Theatre of the Budget

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For me, there’s nothing better than sinking a couple of beers and watching the footy on TV.

For those blokes who deliver the late night finance reports that nobody really takes notice of, I imagine Federal Budget night has a similar feeling.

The jatz and cheese come out, the wine is chilled and these guys become more excited than a schoolboy who’s just successfully Googled Lara Bingle’s secret naked photos.

No doubt that if you were interested in the Budget, you would have gathered up the strength to switch across from ‘The Block’ to the Blockhead, er, I mean, Wayne Swan, and the Budget speech on Tuesday night.

It was riveting television.

So riveting that my friends and I made a drinking game out of it – every time Mr Swan said “Mr Speaker” accidently, instead of “Madame Deputy Speaker”, a sip was taken.

Safe to say I couldn’t drive home.

What I love about Federal Budget night is the theatre that surrounds it all.

After all, the numbers are always going to look sexy – proper dissection and analysis is needed for any real insight into what it all means.

Hopefully you’ve read enough, listened to enough and watched enough over the past few days to know how it affects you.

The theatre of it all, though, is quite amazing.

Like a well structured play, every scene is meticulosity created.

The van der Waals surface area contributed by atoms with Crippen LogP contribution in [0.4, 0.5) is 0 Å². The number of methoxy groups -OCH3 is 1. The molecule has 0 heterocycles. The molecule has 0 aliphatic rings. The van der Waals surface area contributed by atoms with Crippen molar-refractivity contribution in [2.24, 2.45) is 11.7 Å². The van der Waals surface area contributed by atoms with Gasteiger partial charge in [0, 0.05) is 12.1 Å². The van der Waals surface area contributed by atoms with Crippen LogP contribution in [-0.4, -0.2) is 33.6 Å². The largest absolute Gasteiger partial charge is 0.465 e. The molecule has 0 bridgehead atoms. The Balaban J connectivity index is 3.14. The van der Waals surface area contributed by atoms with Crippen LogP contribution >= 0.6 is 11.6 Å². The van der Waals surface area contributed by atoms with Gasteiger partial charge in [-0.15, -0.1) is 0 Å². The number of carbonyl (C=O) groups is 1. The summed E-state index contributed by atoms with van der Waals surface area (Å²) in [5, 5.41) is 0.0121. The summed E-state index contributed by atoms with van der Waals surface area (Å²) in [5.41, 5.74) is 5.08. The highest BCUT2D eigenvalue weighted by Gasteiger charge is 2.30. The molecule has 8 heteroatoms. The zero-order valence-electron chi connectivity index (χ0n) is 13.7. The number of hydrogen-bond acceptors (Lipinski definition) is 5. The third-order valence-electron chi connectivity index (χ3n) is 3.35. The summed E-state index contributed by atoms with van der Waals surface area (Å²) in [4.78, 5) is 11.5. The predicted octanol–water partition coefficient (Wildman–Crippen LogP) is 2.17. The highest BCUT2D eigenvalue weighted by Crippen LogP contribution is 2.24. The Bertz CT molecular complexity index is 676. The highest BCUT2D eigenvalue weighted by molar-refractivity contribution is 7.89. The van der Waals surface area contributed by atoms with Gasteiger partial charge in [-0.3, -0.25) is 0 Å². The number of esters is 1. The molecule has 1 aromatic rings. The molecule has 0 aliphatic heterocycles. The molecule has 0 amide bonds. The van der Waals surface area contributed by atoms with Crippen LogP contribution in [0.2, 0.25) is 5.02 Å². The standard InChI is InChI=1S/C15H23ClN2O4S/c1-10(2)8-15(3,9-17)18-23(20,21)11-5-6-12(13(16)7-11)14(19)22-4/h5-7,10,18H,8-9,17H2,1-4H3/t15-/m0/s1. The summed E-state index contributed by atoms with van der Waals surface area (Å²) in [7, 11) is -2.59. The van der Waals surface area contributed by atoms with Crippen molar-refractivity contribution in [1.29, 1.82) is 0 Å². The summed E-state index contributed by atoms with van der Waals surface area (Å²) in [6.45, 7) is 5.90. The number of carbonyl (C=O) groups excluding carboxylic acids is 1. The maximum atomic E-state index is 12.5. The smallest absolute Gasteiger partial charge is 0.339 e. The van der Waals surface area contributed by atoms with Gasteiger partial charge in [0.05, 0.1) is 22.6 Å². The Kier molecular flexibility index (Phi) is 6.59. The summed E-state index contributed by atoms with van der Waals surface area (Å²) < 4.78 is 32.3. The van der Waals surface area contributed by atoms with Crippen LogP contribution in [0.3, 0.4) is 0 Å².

There’s the carefully, or not so carefully placed leaks in the mainstream media, planted in the lead-up to the Budget in an attempt to either soften the blow or create interest, whichever takes your fancy.

There’s the words “this will be a tough Budget”, carefully rehearsed and rarely missed by a Treasurer preparing for his moment in the spotlight.

Then there’s the Budget lock-up.

There could be no better feeling than sitting with other journalists for six hours, pouring over Budget figures and trying to sex it up for the 6pm news.

Then there’s the moment.

Mr Swan gets his time.

His solo performance.

There’s the cries of “hear, hear” when he says something of significance, or as it may be, insignificance.

There’s the scoffs from the Opposition, who are outraged by some of the suggestions being put forward.

Outraged I tell you!

Then there’s the flurry of pre-planned press releases that land on journalists’ desks in the moments after Mr Swan’s performance, which of course earns an ovation of the highest order from his flock.

Jenny Macklin’s office was at the front of the crowd this year, issuing a 7.52pm press release that proudly spoke about boosting payments for low and middle income families.

Not far behind was Nicola Roxon, Chris Evans, Bill Shorten, Kate Ellis and Jason Clare, who all had things to say in relation to their various responsibilities.

The Budget was trending on Twitter, but then again so was ‘The Biggest Loser’ and Michael Jennings.

Walking home from this enthralling night at the theatre (remember, the drinking game meant I couldn’t drive – thanks Wayne), the inevitable question came: what did I get out of it?
Not all that much, it seems.

But if I can find myself some school-aged children quick smart, I may be in with some luck.
Wayne Swan performed well in a show that has had plenty of bad reviews of late.

Whether or not the public will buy tickets is questionable. They’ve read the reviews, checked out the past form, and are likely to wait until it’s made into a movie.

The good news is, we’ll do it all again in 2013. Hooray!

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